Posted by: gregboyko | December 17, 2009

Bing vs. Google and the Search Engine Wars

It’s interesting to watch the marketshare numbers for the search engine market. These numbers are released monthly by several tracking firms, and one thing is clear—in each month since Bing was introduced, its marketshare has increased. Often it is at the expense of Yahoo and/or other lesser-used search engines, however in the most recent month’s reports (as reported here), some of Bing’s gain may be at the expense of Google.

I’ve been watching Bing’s market growth since its June launch. When Bing launched, it inherited the marketshare of its predecessor, Windows Live Search, which was about 8%. Depending on which tracking firm’s numbers you look at, Bing’s marketshare is now somewhere in the neighborhood of 10.5-11%, so on average, Bing is growing at a monthly rate of roughly .4% or .5%. Now, this may not seem like much, but what if the trend continues? If Bing were gain say 6% marketshare per year, that would be 30% in 5 years. Add to this the growth that can be expected from the Yahoo deal, and it’s not unreasonable to think that Bing could have marketshare of somewhere in the neighborhood of 50% within 5 years. And if Bing has 50+%, that means that Google will be the number two search engine, rather than the #1 position that they now enjoy.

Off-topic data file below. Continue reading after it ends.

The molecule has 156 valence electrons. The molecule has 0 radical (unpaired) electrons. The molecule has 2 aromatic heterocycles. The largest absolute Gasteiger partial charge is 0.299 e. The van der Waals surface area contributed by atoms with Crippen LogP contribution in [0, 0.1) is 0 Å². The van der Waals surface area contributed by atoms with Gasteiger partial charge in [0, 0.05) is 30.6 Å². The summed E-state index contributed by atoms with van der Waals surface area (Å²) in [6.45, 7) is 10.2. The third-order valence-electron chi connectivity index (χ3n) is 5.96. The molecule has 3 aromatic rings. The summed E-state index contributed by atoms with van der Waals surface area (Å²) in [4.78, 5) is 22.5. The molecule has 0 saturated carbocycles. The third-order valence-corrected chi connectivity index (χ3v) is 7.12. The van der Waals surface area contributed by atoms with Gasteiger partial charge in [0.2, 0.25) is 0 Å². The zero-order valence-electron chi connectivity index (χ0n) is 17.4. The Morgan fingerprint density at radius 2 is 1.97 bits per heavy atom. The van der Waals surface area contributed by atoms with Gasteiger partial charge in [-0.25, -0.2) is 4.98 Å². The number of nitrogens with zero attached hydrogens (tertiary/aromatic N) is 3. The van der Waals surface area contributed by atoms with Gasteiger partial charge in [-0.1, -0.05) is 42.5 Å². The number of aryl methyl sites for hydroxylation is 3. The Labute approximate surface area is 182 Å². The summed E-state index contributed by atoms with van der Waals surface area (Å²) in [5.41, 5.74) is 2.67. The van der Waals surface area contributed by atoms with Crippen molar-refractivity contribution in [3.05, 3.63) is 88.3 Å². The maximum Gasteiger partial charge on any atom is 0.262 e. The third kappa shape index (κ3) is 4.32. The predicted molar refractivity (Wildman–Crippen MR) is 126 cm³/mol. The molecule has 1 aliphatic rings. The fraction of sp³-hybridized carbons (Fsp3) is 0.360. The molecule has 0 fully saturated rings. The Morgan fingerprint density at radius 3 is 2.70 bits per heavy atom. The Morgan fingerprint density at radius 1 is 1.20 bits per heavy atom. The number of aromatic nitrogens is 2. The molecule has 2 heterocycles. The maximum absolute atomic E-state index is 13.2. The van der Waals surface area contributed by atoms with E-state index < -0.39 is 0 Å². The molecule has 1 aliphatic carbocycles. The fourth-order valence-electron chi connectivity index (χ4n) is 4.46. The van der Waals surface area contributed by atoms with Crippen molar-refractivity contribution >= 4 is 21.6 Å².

If anyone thinks that Microsoft is not in search for the long haul, or is not willing to continue to invest heavily in search for 5+ years, they are mistaken. Microsoft does look at the 5+ year timeframe, and with a business a lucrative as search-based advertising, the investment should be well-worth it.

So there you have it. My prediction that Bing will be a strong contender, and may potentially overtake Google as the #1 search engine by December 2014. Of course, Google is not going to be standing still. They will also have to innovate as a result of the threat that Bing presents. The technology will get better all around (both from Bing and from Google). Searches will be more relevant and easier to conduct. And in the end, the consumer will win.

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